Update: Boston University President Robert Brown addressed the fliers in a letter to the community on Tuesday.

An investigation is underway at Boston University after fliers apparently linked to a neo-Nazi organization popped up on campus this weekend.

Photos of the postings appeared on Facebook on Sunday. One includes the phrases “The Nazis are coming!” and “The Atomwaffen Division Massachusetts” along with a link to a shadowy online fascism forum called IronMarch.org. Another reads “Black Lives Don’t Matter.”

The BU Police Department is “currently investigating who put up the posters,” university spokesman Colin Riley confirmed on Monday. “We take it seriously and will see what charges we are able to file as a result of the investigation.”

Riley did not answer other questions about the posters, or about how the private university plans to respond.

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A person who identified themself as a spokesperson for the Atomwaffen Division reached by email told Metro the group was responsible for the fliers, and claimed that the person who put them up on the BU campus is a BU student. The spokesperson declined to identify who was responsible or to be interviewed.

A thread on the forum site describes the “Atomwaffen Division” as an “ideological band of comrades who do both activism and militant training. Hand to hand combat, arms training, and various other forms of training. As for activism, we spread awareness in the real world through unconventional means.” Late Monday, the group's site was replaced with the message "account suspended."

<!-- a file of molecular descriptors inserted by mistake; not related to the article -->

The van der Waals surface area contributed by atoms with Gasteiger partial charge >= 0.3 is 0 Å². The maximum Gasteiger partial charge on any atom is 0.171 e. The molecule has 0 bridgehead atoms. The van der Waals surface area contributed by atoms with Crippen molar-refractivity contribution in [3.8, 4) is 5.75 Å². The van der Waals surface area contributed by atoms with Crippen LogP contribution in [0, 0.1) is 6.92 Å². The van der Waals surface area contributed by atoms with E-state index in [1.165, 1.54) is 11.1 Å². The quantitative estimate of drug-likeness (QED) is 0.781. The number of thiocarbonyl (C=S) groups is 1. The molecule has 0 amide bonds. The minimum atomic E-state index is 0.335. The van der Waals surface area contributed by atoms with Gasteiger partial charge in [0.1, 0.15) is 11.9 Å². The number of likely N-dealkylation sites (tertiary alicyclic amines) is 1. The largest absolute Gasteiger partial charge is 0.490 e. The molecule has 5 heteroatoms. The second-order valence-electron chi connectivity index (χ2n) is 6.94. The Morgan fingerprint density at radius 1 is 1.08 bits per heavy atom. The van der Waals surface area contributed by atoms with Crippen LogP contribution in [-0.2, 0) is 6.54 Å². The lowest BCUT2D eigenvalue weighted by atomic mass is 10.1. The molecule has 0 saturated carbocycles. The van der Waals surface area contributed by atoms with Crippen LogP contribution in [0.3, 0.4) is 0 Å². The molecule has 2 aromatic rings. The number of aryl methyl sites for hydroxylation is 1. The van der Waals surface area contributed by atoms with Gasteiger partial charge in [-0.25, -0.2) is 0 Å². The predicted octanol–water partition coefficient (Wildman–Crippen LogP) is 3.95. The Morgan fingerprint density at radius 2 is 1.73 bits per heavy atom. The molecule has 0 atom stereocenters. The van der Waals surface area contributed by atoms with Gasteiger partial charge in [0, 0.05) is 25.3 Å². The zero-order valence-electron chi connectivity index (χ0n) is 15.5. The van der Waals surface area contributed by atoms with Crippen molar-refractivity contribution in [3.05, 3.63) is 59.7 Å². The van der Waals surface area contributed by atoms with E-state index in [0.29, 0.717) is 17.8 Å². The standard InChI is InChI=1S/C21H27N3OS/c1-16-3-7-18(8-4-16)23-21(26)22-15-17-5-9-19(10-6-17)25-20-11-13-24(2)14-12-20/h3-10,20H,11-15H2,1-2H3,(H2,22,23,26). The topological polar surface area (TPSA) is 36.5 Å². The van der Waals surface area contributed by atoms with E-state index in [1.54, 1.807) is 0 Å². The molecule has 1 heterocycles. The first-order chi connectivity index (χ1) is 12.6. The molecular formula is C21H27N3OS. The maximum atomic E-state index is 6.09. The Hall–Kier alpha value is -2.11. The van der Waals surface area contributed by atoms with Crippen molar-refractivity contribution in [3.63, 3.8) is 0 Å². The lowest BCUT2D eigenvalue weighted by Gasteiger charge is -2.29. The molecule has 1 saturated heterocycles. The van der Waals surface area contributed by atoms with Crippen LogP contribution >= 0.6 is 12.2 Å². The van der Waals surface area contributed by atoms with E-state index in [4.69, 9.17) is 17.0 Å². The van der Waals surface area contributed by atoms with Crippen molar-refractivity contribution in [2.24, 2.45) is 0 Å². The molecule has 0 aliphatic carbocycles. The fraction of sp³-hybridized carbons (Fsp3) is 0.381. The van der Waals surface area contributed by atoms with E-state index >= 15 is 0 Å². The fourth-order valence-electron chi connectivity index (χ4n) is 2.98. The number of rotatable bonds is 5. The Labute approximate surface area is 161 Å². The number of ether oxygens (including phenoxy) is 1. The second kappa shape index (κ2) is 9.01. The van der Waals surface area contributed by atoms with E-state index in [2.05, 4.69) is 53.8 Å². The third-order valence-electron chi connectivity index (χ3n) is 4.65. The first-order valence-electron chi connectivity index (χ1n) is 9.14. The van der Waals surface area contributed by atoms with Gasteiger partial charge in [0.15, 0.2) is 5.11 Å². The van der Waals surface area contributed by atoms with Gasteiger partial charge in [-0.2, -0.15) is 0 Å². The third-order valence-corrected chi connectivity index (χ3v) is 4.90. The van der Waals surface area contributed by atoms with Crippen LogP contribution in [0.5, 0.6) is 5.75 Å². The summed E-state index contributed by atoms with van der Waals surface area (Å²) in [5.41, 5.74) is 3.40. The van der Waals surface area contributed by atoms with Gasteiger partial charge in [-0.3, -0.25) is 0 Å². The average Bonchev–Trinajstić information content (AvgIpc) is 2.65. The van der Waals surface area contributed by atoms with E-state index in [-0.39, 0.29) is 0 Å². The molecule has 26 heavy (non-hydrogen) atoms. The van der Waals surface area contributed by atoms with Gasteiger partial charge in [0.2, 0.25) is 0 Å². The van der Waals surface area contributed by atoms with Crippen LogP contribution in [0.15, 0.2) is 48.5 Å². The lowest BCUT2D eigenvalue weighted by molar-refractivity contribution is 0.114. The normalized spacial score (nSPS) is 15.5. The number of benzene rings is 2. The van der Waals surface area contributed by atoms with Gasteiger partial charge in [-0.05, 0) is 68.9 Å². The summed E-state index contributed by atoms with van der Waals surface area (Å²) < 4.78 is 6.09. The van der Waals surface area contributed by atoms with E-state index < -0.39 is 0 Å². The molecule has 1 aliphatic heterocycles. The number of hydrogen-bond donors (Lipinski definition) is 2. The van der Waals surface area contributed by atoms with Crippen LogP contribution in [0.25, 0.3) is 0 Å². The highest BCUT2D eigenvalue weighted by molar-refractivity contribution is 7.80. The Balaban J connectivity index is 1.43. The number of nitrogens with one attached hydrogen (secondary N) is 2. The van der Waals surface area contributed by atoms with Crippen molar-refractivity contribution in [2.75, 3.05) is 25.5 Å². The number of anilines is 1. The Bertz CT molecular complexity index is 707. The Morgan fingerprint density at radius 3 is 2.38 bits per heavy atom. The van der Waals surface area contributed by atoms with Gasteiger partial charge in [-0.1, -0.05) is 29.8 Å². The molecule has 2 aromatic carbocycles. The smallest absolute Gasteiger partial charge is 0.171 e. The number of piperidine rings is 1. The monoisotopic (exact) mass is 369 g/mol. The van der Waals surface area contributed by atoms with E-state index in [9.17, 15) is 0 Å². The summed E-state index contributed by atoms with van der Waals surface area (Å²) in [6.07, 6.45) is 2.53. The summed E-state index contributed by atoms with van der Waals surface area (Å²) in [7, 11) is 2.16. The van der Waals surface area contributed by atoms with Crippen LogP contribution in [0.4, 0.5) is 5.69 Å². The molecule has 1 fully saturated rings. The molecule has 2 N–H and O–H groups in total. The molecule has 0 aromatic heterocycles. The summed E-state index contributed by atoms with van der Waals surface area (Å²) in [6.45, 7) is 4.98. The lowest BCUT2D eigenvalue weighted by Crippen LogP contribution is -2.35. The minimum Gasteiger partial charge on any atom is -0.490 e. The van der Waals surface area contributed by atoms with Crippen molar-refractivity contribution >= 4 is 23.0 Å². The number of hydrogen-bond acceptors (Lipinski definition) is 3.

The news site The Tab reported on Sunday that the posters had been spotted outside FitRec, a gym, and inside Warren Towers, an on-campus residence.

One poster, in black-and-white, reads, “Boston University you have been visited by AtomWaffen Division. Join your local Nazis!”’

Similar posters appeared at Virginia’s Old Dominion University in March.

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“It’s obviously disconcerting,” said Zachary Bos, a BU administrator, in an interview. “I’m disappointed that there is a person in our neighborhood or on our campus who is not plugged into the better sense of our values and a greater sense of community.”

Bos, an administrative coordinator for undergraduate curriculum, said Monday he hadn’t heard any announcements about the posters from leadership at the school.

He also said he has brought evidence to police that he culled from the online forum suggesting a student might be involved.

This isn’t the first time Boston University has been targeted with hateful speech.

The school last year investigated posters tied to a white supremacist group, which appeared around campus amid controversy over tweets from incoming Assistant Professor Saida Grundy.

Another group in the past has also solicited essays from students denying the Holocaust, Bos said.

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Earlier this year, BU was among schools impacted in March by a cyberattack that caused printers to spit out anti-Semitic fliers.

The incidents send a disturbing message because advocacy from the hate group has moved from the Internet to the real world, said Robert Trestan, director of the Anti-Defamation League of New England.

“In this country, people can believe whatever they want, but the concern is: What happens when people start acting out on some of those beliefs?” Trestan said.

He said the ADL has reached out to BU. He also urged the college to confront the neo-Nazi rhetoric that arrived on campus this weekend.

“I think it’s important for the community to send a message back that this is not the place to recruit. This is not the place to send a message like this because it’s fruitless,” he said. “The community needs to overpower this message of hate.”